Book review by Bob Newland (Morning Star, 13.4.24).

 The Lion Conspiracy

Peter Hain, Muswell Press, £14.99

IN 2024 we celebrate 30 years of the end of apartheid and South Africa’s first democratic, non-racial elections. It is a momentous year when the ANC faces the possibility of losing its majority as a result of years of failure to overcome the legacy of apartheid and the scandals of corruption and state capture.

This is the third in Peter Hain’s “Conspiracy” series of thrillers and doesn’t disappoint. Set in his beloved South Africa, the plot moves back and forth between the apartheid period, the impact of corruption, particularly during the Zuma period and the ongoing battle with the international criminal trade in animal products, gold and diamonds. At the heart of this trade are many disgraced ANC leaders, drug dealers and arms smugglers.

As the drama unfolds, Hain reintroduces some familiar figures. Central is “the Veteran” — a thinly disguised Ronnie Kasrils — former MK intelligence director and subsequent minister in several South African post-apartheid governments.

The Veteran leads a team of activists and specialists combatting the slaughter of endangered species for rich pickings. They are engaged in challenging and exposing those behind these and many linked crimes. Key to the team are “Thandi,” the main activist and investigator, and “the Sniper,” a former apartheid regime assassin, now fighting the poachers on the game reserves which they target.

Another timely inclusion is London Recruits, a documentary film that tells the story of white activists recruited to the ANC cause that recently featured at the Joburg Film Festival, winning the award for best feature film and to be released in Britain in the near future.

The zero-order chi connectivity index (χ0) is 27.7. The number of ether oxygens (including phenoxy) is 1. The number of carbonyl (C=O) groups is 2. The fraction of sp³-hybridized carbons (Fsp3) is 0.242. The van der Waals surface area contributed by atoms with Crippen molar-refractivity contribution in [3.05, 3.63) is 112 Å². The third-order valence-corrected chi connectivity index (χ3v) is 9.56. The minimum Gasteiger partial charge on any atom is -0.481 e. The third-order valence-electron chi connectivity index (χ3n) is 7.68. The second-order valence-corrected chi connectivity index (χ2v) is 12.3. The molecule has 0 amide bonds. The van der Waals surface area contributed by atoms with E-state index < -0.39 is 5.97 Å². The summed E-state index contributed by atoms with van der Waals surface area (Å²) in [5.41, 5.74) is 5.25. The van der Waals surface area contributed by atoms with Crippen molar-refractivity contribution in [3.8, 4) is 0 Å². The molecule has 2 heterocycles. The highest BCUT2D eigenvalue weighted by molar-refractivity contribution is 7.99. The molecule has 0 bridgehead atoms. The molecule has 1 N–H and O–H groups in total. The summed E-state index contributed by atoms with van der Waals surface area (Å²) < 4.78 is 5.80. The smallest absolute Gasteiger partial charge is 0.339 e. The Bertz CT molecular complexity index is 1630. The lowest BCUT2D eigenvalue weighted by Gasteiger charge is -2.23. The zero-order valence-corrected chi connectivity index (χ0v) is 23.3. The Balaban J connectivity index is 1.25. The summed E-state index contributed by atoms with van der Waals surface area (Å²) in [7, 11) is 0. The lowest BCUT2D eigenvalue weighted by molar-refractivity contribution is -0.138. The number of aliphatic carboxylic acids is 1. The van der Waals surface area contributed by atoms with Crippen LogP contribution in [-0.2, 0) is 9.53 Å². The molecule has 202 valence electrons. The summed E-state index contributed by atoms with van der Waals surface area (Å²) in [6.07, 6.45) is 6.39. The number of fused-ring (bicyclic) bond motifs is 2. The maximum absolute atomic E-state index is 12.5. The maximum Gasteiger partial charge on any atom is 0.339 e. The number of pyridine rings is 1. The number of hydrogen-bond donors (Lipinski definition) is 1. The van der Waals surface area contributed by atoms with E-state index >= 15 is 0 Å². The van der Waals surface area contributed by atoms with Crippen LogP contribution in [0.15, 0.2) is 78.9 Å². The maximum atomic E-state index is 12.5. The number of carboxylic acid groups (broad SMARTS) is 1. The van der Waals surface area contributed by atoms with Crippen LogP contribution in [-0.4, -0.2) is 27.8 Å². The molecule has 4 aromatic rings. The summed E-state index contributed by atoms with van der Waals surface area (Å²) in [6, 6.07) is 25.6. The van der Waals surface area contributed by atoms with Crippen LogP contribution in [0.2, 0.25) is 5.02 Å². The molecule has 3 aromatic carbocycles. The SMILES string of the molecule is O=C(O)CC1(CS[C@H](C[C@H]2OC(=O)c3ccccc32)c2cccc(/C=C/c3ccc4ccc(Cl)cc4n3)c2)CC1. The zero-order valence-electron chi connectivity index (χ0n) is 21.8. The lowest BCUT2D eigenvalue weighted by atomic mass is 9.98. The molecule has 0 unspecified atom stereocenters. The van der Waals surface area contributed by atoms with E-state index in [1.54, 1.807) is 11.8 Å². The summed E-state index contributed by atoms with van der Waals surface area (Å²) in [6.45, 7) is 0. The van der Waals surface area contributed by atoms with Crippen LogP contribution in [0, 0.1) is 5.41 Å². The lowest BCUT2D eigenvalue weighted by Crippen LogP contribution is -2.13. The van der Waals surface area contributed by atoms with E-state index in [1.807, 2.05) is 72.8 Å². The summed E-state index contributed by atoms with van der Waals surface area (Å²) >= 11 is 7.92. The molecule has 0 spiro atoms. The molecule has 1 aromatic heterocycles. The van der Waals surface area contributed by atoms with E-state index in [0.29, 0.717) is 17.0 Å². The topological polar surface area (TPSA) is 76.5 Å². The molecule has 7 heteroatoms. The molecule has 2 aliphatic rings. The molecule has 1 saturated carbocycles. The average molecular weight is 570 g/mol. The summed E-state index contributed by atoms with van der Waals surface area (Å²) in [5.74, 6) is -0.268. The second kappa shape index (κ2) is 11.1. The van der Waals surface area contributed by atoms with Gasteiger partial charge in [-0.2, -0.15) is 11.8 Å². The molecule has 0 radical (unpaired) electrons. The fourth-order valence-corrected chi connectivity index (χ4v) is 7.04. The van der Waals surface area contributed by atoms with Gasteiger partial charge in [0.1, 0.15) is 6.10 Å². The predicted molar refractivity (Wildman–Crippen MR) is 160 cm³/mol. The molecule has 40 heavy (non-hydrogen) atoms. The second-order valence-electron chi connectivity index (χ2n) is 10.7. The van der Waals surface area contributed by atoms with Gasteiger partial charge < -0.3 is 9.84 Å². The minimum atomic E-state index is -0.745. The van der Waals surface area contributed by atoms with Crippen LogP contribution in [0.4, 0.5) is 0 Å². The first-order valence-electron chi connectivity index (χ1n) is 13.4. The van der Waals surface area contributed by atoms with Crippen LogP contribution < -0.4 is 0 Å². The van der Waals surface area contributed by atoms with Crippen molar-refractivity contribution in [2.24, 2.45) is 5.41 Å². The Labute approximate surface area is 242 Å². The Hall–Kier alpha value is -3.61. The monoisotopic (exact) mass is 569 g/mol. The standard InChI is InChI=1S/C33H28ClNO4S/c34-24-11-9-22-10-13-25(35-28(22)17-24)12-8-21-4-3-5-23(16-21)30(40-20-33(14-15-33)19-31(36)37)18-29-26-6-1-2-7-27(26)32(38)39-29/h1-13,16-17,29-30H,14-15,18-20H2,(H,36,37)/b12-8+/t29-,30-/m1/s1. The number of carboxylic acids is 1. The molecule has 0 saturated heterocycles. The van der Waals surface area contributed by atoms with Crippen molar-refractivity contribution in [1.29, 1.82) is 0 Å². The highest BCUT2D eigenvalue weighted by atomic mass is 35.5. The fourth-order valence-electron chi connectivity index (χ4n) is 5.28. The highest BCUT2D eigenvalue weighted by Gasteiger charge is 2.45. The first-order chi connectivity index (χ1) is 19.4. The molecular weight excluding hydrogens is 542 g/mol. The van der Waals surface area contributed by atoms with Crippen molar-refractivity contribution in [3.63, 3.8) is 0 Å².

Readers may be familiar with these, mainly white, young men and women who were recruited by Kasrils to infiltrate South Africa and carry out illegal propaganda activities for the ANC and Communist Party in the 1960s and ’70s.

The Veteran confronts Thandi’s fear as she contemplates further action against the criminal gangs. He recalls British young communists who, in the words of former president Thabo Mbeki, “came to help us in our darkest hour.” He tells her about Brian Nean (someone I’m rather familiar with) and the Balls brothers, Trent and Ron, (who may also be known to many of you).

In a debriefing with Brian Nean he explains: “Brian told me — rather reluctantly … how frightened he’d felt all the time he was in South Africa. Every time someone stared at him, he became convinced he’d been rumbled.” Helping Thandi address her fears, the Veteran points out that Brian and his many comrades went on to complete many successful operations.

Hain maintains his previous practice of weaving fiction with fact, exploring in great detail the stranglehold by the corrupt political elite on South Africa’s political and economic life. As the plot thickens, we are thrown into the frightening scenario of a possible coup by former leaders around the disgraced president Jacob Zuma. The teams involved in action to prevent this are engaged in an interesting moral debate.

The theme shared throughout the series is the threat to the survival of wildlife throughout Africa. The book dramatically shares statistics showing the virtual destruction of such noble beasts as elephants, tigers, lions and rhinos along with the environmental impact this is causing.

Hain highlights the fragility of South African democracy and the many threats it faces in a global scenario in which former colonial powers and others wishing to gain power and influence compete at the expense of the people of South Africa and those of Africa as a whole.

I would question some of the author’s descriptions of that international struggle and in particular some of the words he places in the mouth of the Veteran about the nature and motivation of Soviet support for the liberation struggle. However, the novel is a very good read and, as with the previous two in the series, I would highly recommend it.

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